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  • FIRST POST
    • ZingPowZing
    • By ZingPowZing 3rd Aug 19, 4:58 PM
    • 138Posts
    • 42Thanks
    ZingPowZing
    Don't use Hargreaves Lansdown
    • #1
    • 3rd Aug 19, 4:58 PM
    Don't use Hargreaves Lansdown 3rd Aug 19 at 4:58 PM
    I want to share my experience so that others make a better choice than I did.

    My case has just run its course with the Financial Ombudsman, and she found in their favour. So I'm liable to pay Hargreaves' industry-leading fees. When I do, the FO will publish their final decision and I'll post a link so that others, especially those looking into transferring a defined benefits pension, avoid Hargreves Lansdown at all costs.

    Anyone thinking of transferring out of a DB pension is obliged to buy financial advice. I chose Hargreaves Lansdown. They advised me to do nothing, I insisted on transferring and that's where it became difficult. Hargreaves Lansdown have a fee structure whereby they collect whether or not they make a positive recommendation. Moreover, an insistent client has to find an alternative provider.

    Which I did, but then Hargreaves Lansdown wouldn't sign the other's application form, effectively thwarting the process until the deadline ran out.

    Long story short, I had to start the process anew. Eventually I gained complete control of my pension and I am very content in this regard for the rest of my days except for Hargreaves Lansdown's part in the process.

    Of course Hargreaves Lansdown are at the conservative end of an industry already paranoid about potential future claims and liabilities. I shouldn't have used them. Hypocritically, they still accept DB transfers at one remove. My heartfelt advice to the layman unlikely to be dying soon but considering a DB pension transfer is:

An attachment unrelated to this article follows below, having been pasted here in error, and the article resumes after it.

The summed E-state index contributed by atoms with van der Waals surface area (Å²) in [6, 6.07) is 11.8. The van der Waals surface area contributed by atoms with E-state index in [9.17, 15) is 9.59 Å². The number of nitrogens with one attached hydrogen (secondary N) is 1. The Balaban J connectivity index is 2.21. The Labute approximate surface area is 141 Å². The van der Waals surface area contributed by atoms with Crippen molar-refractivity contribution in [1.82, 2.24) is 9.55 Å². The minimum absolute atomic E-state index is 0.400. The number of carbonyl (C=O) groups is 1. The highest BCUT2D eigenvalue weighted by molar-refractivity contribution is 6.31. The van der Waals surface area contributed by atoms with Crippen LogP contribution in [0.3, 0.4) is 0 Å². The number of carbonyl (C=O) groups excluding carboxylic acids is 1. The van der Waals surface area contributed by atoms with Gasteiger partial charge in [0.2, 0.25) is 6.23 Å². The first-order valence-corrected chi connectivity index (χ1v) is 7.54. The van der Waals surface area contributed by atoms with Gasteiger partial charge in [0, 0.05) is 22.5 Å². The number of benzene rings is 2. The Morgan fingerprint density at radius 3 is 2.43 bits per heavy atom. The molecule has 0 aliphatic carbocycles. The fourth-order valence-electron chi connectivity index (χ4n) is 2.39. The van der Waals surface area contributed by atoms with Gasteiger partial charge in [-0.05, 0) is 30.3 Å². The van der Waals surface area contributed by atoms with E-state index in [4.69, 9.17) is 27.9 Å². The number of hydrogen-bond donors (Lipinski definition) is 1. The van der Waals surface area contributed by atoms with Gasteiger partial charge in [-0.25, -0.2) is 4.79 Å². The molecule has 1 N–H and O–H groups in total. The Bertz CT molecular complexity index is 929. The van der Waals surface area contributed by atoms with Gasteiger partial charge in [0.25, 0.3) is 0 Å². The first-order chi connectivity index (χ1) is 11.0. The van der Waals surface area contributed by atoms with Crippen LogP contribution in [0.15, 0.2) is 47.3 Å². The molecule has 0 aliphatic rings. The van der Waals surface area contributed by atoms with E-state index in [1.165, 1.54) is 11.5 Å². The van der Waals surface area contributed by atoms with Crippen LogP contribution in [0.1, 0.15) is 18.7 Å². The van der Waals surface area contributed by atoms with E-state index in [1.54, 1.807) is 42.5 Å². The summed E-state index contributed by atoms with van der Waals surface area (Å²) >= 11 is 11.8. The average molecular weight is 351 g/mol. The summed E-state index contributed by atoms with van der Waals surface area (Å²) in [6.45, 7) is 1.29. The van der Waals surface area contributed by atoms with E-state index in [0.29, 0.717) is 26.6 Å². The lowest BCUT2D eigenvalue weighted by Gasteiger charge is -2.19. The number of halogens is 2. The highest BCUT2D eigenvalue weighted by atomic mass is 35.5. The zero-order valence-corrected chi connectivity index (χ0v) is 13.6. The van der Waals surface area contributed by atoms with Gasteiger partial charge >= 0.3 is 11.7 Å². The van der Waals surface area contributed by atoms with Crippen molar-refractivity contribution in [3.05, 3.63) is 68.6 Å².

Please don't use HARGREAVES LANSDOWN.
Page 3
    • stephenadarglas
    • By stephenadarglas 5th Aug 19, 5:55 PM
    • 64 Posts
    • 15 Thanks
    stephenadarglas
    I've read nothing here that will stop me using HL. The OP has no justification for his 'don't use HL' comment.
    • jsinc
    • By jsinc 5th Aug 19, 6:13 PM
    • 199 Posts
    • 99 Thanks
    jsinc
    Now you've asked I'm not, and Money Advice Service certainly suggests I'm wrong (they say it is good practice for employers to pay for advice).

    I'm now confused as to what Section 48 does mean by "independent advice", as it certainly isn't in the "IFA" sense.
    Originally posted by Malthusian
    My former employer paid advisers on employees' behalf to advise them, and that adviser signed off. Not sure if it makes a difference but company was being wound up, and involved DC + RST underpin (deferred annuity) rather than usual DB transfer.
    • DairyQueen
    • By DairyQueen 5th Aug 19, 6:36 PM
    • 924 Posts
    • 1,694 Thanks
    DairyQueen